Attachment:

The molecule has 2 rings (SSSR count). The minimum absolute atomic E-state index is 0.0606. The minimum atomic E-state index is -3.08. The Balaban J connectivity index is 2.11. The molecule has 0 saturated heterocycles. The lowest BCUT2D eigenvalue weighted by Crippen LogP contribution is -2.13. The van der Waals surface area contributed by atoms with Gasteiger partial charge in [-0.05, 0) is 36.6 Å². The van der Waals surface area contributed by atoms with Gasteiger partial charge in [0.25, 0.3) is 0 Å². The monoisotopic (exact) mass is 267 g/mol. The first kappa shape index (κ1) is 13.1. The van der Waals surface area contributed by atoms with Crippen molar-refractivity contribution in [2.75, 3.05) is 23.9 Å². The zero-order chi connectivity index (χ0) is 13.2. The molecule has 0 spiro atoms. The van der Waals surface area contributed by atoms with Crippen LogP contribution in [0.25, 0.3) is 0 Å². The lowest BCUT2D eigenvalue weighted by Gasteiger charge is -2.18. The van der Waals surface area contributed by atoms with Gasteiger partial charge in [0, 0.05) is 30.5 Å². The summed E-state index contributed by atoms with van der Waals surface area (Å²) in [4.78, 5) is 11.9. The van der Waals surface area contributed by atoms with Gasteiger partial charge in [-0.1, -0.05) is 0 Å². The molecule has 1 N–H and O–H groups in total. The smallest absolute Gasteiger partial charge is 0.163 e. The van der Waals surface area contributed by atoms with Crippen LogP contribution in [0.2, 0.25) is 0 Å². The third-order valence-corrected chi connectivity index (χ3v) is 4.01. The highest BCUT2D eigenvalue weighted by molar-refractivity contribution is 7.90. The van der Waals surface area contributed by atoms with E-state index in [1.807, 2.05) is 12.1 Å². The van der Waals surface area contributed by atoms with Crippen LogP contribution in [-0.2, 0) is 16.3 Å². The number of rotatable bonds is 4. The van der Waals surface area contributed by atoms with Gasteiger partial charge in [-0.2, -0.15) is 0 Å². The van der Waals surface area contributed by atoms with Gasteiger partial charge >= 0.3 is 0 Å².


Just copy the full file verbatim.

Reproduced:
The molecule has 2 rings (SSSR count). The minimum absolute atomic E-state index is 0.0606. The minimum atomic E-state index is -3.08. The Balaban J connectivity index is 2.11. The molecule has 0 saturated heterocycles. The lowest BCUT2D eigenvalue weighted by Crippen LogP contribution is -2.13. The van der Waals surface area contributed by atoms with Gasteiger partial charge in [-0.05, 0) is 36.6 Å². The van der Waals surface area contributed by atoms with Gasteiger partial charge in [0.25, 0.3) is 0 Å². The monoisotopic (exact) mass is 267 g/mol. The first kappa shape index (κ1) is 13.1. The van der Waals surface area contributed by atoms with Crippen molar-refractivity contribution in [2.75, 3.05) is 23.9 Å². The zero-order chi connectivity index (χ0) is 13.2. The molecule has 0 spiro atoms. The van der Waals surface area contributed by atoms with Crippen LogP contribution in [0.25, 0.3) is 0 Å². The lowest BCUT2D eigenvalue weighted by Gasteiger charge is -2.18. The van der Waals surface area contributed by atoms with Gasteiger partial charge in [0, 0.05) is 30.5 Å². The summed E-state index contributed by atoms with van der Waals surface area (Å²) in [4.78, 5) is 11.9. The van der Waals surface area contributed by atoms with Gasteiger partial charge in [-0.1, -0.05) is 0 Å². The molecule has 1 N–H and O–H groups in total. The smallest absolute Gasteiger partial charge is 0.163 e. The van der Waals surface area contributed by atoms with Crippen LogP contribution in [0.2, 0.25) is 0 Å². The third-order valence-corrected chi connectivity index (χ3v) is 4.01. The highest BCUT2D eigenvalue weighted by molar-refractivity contribution is 7.90. The van der Waals surface area contributed by atoms with E-state index in [1.807, 2.05) is 12.1 Å². The van der Waals surface area contributed by atoms with Crippen LogP contribution in [-0.2, 0) is 16.3 Å². The number of rotatable bonds is 4. The van der Waals surface area contributed by atoms with Gasteiger partial charge in [-0.2, -0.15) is 0 Å². The van der Waals surface area contributed by atoms with Gasteiger partial charge >= 0.3 is 0 Å².